You couldn't pick a better time to shop for a new road bike. Today, manufacturers offer more models than ever in a wider variety of price points. And component companies make an exceptional array of top-notch wheels, brakes and shifting systems that operate like never before.
Don't be. Having a lot of choices is a wonderful thing because it drastically increases the likelihood you'll find the perfect bike — as long as you know a little about what's available.
Answer These Questions
Before visiting our showroom, define yourself a bit. Consider how you'll use the new bike once you get it, as well as where you'll pedal once you've had the machine for a while. And ask yourself a few questions to figure out what model's right. Are you:
There are lots of fascinating variables in choosing a modern road bike. The rest of this article explains these choices so you'll have an easier time selecting your dream machine.
Although over the years there have been such oddities as bamboo (still available!) and plastic frames, current road bikes are made of one or more blends of these four materials: steel, aluminum, titanium and carbon fiber. We get into the differences below.
The most traditional frame material, steel, has been used by framebuilders for over a century.
Entry-level steel-frame bikes are usually less sophisticated than those typically favored by discerning cyclists and steel fanatics. But, the affordability of the lesser steel frames usually allows you to get a better level of components. And, it's possible to make a fine-riding steel frame on a budget by cutting back on some of the frills that add cost. For example, such a frame might feature less-costly TIG welding and straight-gauge tubes compared to the fancier lug construction and butted tubes (varying tube wall thicknesses) on the higher-end model.
Aluminum was first used in frame construction in 1895. But, it didn't come into wide use until the 1980s when large-diameter tubing was conceived and construction processes were perfected. Now, it's the most popular of frame materials. It's subject to the same variances in assembly and quality as steel. And, like steel, as you spend more, you get higher quality tubing and better construction.
Carbon fiber is unique because it's not a metal. It starts out as a fabric that's impregnated with a glue called resin. The resulting material can be turning into tubes or shaped in molds and is usually cured with pressure and heat turning the material into a solid structure. Frames made of carbon are extremely light, stiff and durable.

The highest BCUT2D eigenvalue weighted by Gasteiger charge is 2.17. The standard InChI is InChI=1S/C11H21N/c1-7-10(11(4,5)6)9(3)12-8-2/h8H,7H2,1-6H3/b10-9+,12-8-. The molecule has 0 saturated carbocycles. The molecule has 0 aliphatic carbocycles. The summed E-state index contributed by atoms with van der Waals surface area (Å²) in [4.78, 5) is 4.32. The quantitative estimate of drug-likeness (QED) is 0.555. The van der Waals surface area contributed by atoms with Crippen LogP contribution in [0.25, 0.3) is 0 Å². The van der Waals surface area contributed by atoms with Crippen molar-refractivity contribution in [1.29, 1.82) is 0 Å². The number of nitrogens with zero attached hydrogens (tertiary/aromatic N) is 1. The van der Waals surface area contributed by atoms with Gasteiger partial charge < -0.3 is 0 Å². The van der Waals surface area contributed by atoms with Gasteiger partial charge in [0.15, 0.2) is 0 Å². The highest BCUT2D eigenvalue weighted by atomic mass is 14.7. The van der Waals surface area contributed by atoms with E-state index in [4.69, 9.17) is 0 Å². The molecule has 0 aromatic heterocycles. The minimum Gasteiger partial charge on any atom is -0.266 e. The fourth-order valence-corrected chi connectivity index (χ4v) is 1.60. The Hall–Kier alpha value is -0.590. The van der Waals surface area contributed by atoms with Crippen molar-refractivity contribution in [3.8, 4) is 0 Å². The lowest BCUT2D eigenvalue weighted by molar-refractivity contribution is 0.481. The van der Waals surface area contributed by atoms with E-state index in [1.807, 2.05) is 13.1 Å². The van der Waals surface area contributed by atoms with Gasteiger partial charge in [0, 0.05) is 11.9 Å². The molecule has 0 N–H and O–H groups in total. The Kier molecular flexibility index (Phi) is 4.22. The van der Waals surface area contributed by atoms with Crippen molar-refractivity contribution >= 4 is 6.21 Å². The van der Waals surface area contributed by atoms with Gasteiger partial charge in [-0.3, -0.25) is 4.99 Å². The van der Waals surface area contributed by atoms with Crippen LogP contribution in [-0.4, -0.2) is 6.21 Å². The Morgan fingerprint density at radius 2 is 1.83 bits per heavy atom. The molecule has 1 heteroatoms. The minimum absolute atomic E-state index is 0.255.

Carbon's greatest advantage is that it can be manipulated essentially in endless ways (because builders can orient the fabric strands however they want), which means it can be fine-tuned to provide just about any ride qualities desired, so it's possible to achieve supreme lightness with outstanding rigidity and top-notch compliance for comfort, too. What's more, carbon is impervious to corrosion and can be built into beautiful shapes producing Ferrari-like looks.
Not too long ago, when you bought a new road bike, you got fairly run-of-the-mill wheels comprised of decent rims, spokes and hubs. These wheels were reliable and worked just fine. But, they didn't really add any pizzazz to your new two-wheeler.
All that has changed. Today, many if not most road bikes feature wheels that are marvels of engineering. They're prettier, more aerodynamic, durable and light, sometimes super light. Why is this important, you ask?
Because when you cut wheel weight, you drastically improve a bike's climbing, acceleration and handling. This happens because wheels are rotating weight. And this type of heft is felt most by the rider. In fact, a few-hundred grams reduction at the wheels feels more like a few pounds reduction. On the road, it's an amazing feeling, like suddenly dropping 10 pounds of body weight.
There are many wheelsets on the market designed for general and specific types of riding. Most use minimal spoke counts (traditional wheels have 32 spokes), which cuts wind drag and wheel weight. Superlight wheels are excellent for climbing. Aero wheels are usually a little heavier and intended to cheat the wind for an advantage during long rides and time trials.
Bike companies use a variety of different tires on their road models and usually, the tires are good for 1,000 to 2,000 miles, depending on your weight, riding style, and whether the tire is located on the front or back. So, the chances are pretty good that you'll be fine riding on the tires that come stock on your new bicycle.
You might consider upgrading however, if the tires are the wrong size or design for your predominant type of riding. One important difference is bead type. Beads are found in both edges of the tire. They're the parts that grip the rim to hold the tire on the wheel. Less-expensive tires use wire beads, which add weight (remember that rotating weight is the most important kind). Better models have Kevlar (a super-tough fabric) beads.
Tires with Kevlar beads are called "folding tires," and they're a great upgrade if you want lightweight wheels and lively handling. These tires cost more, so expect to pay for them. But, the additional expense is worth it if you want optimum performance.
Tread design may seem pretty minimal on a tire that looks very thin, but can mean all the diference when you are caught in the rain or riding on sandy roads. Different tread patterns offer water shearing like designs and may provide a small amount of tread to help keep traction through those loose spots on the road.
Tread construction can drastically effect how your bike handles and performs. The most common alternate tread construction uses kevlar under the tread of the tire as well as in the bead. The kevlar under the tread is not a weight savings this time! It's there to help with flat prevention and companies like Specialized and Michelin have been using this technology with great sucesss. This flat prevention comes at a cost. Often times the kevlar can create a brittle or stiff riding tire. Some companies have their own variances of rubber and other materials that they claim offer the best ride. Ask any of us at the bike shop our opinions.